Although the Queen of Britain is Canada's head of state, our "representative to the world", she does not actually have any powers in Canada. All control was long ago delegated to the Governor General and the Prime Minister. The Governor General is appointed by the Prime Minister, or rather, the Queen appoints the Governor General on the advice of the PM (the Queen has never disregarded Prime Ministerial advice in making the appointment). The Governor General is supposed to act as a "representative of the Queen" instead of the representative of the Canadian people, and this is why the current office of head of state is unacceptable.
Under a republic, the head of state's role would be to represent Canadians and not the British empire or the Queen of Britain. Since Canada is a republic in all but name and head of state, the changes would likely be minimal. Although there is a proportion that favors the American Presidential system to our Parliamentary system, they are a minority. Likewise, other reforms, either for changes in the electoral system or in the senate will likely take place outside of the change to a republican system of government. The reason behind this is to avoid divisions from within a republican movement over other reforms.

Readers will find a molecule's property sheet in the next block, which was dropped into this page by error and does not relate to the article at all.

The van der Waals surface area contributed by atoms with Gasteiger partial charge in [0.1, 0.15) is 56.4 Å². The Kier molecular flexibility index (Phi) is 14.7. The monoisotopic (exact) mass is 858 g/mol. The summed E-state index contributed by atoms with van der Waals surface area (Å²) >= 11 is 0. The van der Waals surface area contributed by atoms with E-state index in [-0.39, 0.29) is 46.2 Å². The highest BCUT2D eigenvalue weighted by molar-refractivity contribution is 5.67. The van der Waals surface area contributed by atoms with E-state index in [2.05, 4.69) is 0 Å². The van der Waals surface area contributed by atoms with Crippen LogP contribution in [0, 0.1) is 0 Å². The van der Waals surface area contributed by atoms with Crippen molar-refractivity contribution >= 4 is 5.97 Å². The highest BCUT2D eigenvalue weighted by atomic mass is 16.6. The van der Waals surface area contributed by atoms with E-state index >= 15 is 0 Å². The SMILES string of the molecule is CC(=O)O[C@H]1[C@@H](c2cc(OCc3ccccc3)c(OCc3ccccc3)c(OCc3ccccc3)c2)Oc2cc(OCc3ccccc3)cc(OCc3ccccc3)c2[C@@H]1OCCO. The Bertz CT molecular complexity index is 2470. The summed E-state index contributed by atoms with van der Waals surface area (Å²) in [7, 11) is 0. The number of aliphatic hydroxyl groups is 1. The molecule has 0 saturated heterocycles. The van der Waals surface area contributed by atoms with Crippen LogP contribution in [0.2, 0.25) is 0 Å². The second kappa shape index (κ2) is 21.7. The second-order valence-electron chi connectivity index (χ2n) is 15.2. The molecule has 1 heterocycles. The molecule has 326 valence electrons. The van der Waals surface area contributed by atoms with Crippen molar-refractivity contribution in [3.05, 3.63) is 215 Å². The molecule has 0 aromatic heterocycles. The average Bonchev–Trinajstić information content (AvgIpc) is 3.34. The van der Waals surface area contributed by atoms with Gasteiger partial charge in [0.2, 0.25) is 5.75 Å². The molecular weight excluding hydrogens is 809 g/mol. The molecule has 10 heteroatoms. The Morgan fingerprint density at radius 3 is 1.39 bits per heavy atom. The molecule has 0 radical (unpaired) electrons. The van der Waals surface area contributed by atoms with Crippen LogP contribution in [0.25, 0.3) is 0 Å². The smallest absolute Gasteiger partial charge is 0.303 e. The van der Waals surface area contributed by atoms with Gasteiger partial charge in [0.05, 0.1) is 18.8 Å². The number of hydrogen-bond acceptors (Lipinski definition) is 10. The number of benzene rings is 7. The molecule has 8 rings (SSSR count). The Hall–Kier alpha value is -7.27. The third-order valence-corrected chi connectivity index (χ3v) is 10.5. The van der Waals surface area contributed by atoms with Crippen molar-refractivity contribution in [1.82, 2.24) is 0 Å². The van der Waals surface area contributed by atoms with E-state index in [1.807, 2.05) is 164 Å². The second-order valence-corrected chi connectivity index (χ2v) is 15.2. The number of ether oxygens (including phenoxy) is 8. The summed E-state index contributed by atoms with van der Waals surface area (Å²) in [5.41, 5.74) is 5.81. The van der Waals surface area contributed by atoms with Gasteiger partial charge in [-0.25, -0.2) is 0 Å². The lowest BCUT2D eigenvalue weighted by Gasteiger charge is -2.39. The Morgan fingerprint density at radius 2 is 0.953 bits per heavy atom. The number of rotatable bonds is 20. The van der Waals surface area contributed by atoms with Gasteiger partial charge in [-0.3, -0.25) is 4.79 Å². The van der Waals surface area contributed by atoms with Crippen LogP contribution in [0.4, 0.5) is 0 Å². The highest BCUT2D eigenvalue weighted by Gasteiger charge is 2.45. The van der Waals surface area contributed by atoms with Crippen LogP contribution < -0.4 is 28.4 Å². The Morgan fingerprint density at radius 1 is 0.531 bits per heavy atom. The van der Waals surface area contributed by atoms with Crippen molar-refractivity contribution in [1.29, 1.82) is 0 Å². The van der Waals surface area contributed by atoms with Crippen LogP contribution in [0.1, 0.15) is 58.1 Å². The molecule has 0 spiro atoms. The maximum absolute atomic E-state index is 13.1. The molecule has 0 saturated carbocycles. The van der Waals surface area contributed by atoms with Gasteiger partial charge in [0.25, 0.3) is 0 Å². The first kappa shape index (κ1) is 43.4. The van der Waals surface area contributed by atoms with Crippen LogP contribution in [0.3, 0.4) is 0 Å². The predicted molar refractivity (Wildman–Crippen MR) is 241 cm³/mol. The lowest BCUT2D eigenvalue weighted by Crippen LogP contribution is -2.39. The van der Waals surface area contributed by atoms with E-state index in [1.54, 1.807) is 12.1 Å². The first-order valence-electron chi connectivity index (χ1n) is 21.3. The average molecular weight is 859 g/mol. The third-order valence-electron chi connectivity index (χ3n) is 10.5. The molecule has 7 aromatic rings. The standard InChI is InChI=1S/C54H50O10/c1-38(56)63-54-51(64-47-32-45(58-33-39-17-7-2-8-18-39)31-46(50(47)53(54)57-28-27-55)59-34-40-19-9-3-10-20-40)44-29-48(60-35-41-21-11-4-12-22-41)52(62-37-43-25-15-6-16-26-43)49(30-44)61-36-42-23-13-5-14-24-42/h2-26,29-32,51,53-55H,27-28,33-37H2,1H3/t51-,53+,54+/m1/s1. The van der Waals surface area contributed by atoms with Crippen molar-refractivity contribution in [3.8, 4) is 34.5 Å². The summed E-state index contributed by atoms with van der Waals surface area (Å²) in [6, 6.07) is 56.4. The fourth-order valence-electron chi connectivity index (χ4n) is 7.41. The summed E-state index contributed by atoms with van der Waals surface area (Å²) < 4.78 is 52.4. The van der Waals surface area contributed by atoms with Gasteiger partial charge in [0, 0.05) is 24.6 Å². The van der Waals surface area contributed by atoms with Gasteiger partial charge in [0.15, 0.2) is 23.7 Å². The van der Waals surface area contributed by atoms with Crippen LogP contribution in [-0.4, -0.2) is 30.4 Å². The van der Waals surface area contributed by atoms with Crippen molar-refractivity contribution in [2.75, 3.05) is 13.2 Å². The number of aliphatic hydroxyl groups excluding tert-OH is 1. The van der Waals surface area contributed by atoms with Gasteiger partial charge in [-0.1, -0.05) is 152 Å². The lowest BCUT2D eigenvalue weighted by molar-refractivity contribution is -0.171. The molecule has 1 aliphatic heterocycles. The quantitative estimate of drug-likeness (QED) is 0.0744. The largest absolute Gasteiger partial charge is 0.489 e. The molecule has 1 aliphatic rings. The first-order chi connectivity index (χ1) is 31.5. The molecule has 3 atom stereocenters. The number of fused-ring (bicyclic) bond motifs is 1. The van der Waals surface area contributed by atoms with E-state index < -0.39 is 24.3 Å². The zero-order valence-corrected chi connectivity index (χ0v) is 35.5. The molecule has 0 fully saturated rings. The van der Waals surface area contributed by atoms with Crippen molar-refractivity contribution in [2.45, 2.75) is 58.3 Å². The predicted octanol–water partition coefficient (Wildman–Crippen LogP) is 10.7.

Parliamentary republics with a head of government (PrimeMinister), and symbolic President outnumber the Presidential republics in the developed world. The Presidential republic is based on the American system with a merged executive of President that is both head of state and head of the government. Germany and Ireland are both examples of Parliamentary republics with separate offices for head of state and head of government. For Canada to become a Parliamentary republic, all that is needed is to change the role of the current head of state, the Governor General. The minimalist reform is to simply change the written responsibility of the Governor General representing the Queen, to a President representing the Canadian public. In this case, the President would have the same duties and powers as our present Governor General, and continue to be appointed by the Prime Minister. Other options are to have the same kind of President as the one outlined above, only appointed by Parliament, the Senate, the Supreme Court, or by national popular vote. In all options, the President would continue to hold the same powers as our current Governor General.